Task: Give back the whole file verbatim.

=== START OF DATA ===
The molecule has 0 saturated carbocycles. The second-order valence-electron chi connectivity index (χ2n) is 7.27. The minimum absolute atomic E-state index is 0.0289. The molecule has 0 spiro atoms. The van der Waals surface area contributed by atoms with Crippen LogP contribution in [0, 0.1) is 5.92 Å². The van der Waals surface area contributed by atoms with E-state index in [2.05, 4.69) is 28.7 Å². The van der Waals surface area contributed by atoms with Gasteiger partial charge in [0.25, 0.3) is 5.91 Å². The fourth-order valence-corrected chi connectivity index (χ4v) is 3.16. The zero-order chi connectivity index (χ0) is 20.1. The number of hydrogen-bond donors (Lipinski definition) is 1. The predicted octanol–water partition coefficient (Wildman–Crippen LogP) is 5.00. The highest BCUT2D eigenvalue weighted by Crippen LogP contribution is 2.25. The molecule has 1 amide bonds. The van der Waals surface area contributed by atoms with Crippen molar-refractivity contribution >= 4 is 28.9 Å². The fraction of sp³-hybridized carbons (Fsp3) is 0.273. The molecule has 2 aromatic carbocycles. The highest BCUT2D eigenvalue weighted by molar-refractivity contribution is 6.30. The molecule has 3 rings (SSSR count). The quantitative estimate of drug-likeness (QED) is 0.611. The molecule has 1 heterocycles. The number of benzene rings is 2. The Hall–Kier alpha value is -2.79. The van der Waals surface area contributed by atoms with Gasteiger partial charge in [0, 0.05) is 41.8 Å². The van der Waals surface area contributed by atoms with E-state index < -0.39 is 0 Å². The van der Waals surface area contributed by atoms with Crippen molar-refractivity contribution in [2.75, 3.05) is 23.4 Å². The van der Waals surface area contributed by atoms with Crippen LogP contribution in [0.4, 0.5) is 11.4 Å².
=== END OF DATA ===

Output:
The molecule has 0 saturated carbocycles. The second-order valence-electron chi connectivity index (χ2n) is 7.27. The minimum absolute atomic E-state index is 0.0289. The molecule has 0 spiro atoms. The van der Waals surface area contributed by atoms with Crippen LogP contribution in [0, 0.1) is 5.92 Å². The van der Waals surface area contributed by atoms with E-state index in [2.05, 4.69) is 28.7 Å². The van der Waals surface area contributed by atoms with Gasteiger partial charge in [0.25, 0.3) is 5.91 Å². The fourth-order valence-corrected chi connectivity index (χ4v) is 3.16. The zero-order chi connectivity index (χ0) is 20.1. The number of hydrogen-bond donors (Lipinski definition) is 1. The predicted octanol–water partition coefficient (Wildman–Crippen LogP) is 5.00. The highest BCUT2D eigenvalue weighted by Crippen LogP contribution is 2.25. The molecule has 1 amide bonds. The van der Waals surface area contributed by atoms with Crippen molar-refractivity contribution >= 4 is 28.9 Å². The fraction of sp³-hybridized carbons (Fsp3) is 0.273. The molecule has 2 aromatic carbocycles. The highest BCUT2D eigenvalue weighted by molar-refractivity contribution is 6.30. The molecule has 3 rings (SSSR count). The quantitative estimate of drug-likeness (QED) is 0.611. The molecule has 1 heterocycles. The number of benzene rings is 2. The Hall–Kier alpha value is -2.79. The van der Waals surface area contributed by atoms with Gasteiger partial charge in [0, 0.05) is 41.8 Å². The van der Waals surface area contributed by atoms with E-state index < -0.39 is 0 Å². The van der Waals surface area contributed by atoms with Crippen molar-refractivity contribution in [2.75, 3.05) is 23.4 Å². The van der Waals surface area contributed by atoms with Crippen LogP contribution in [0.4, 0.5) is 11.4 Å².